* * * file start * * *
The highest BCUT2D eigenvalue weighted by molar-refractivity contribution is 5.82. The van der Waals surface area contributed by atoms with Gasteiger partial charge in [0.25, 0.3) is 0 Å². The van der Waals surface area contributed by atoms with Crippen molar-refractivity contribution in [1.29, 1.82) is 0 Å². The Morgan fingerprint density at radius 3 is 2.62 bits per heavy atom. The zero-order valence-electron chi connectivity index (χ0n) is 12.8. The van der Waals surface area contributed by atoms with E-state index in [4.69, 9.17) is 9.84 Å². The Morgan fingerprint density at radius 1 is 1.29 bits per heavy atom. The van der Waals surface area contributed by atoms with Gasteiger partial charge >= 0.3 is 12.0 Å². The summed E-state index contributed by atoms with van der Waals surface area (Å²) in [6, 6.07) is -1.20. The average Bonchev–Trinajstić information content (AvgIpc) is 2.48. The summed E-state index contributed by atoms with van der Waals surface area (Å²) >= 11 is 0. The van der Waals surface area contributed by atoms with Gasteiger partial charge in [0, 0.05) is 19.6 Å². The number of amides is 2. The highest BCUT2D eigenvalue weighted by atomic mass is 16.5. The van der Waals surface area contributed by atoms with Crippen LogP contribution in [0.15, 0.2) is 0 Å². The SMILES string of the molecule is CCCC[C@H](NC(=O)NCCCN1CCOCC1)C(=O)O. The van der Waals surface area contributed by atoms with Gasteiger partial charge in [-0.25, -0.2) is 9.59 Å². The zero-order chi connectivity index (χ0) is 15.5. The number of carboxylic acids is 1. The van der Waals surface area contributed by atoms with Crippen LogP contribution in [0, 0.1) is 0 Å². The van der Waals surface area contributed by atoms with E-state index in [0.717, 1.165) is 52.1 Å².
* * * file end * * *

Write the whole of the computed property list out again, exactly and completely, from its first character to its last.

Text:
The highest BCUT2D eigenvalue weighted by molar-refractivity contribution is 5.82. The van der Waals surface area contributed by atoms with Gasteiger partial charge in [0.25, 0.3) is 0 Å². The van der Waals surface area contributed by atoms with Crippen molar-refractivity contribution in [1.29, 1.82) is 0 Å². The Morgan fingerprint density at radius 3 is 2.62 bits per heavy atom. The zero-order valence-electron chi connectivity index (χ0n) is 12.8. The van der Waals surface area contributed by atoms with E-state index in [4.69, 9.17) is 9.84 Å². The Morgan fingerprint density at radius 1 is 1.29 bits per heavy atom. The van der Waals surface area contributed by atoms with Gasteiger partial charge >= 0.3 is 12.0 Å². The summed E-state index contributed by atoms with van der Waals surface area (Å²) in [6, 6.07) is -1.20. The average Bonchev–Trinajstić information content (AvgIpc) is 2.48. The summed E-state index contributed by atoms with van der Waals surface area (Å²) >= 11 is 0. The van der Waals surface area contributed by atoms with Gasteiger partial charge in [0, 0.05) is 19.6 Å². The number of amides is 2. The highest BCUT2D eigenvalue weighted by atomic mass is 16.5. The van der Waals surface area contributed by atoms with Crippen LogP contribution in [0.15, 0.2) is 0 Å². The SMILES string of the molecule is CCCC[C@H](NC(=O)NCCCN1CCOCC1)C(=O)O. The van der Waals surface area contributed by atoms with Gasteiger partial charge in [-0.25, -0.2) is 9.59 Å². The zero-order chi connectivity index (χ0) is 15.5. The number of carboxylic acids is 1. The van der Waals surface area contributed by atoms with Crippen LogP contribution in [0, 0.1) is 0 Å². The van der Waals surface area contributed by atoms with E-state index in [0.717, 1.165) is 52.1 Å².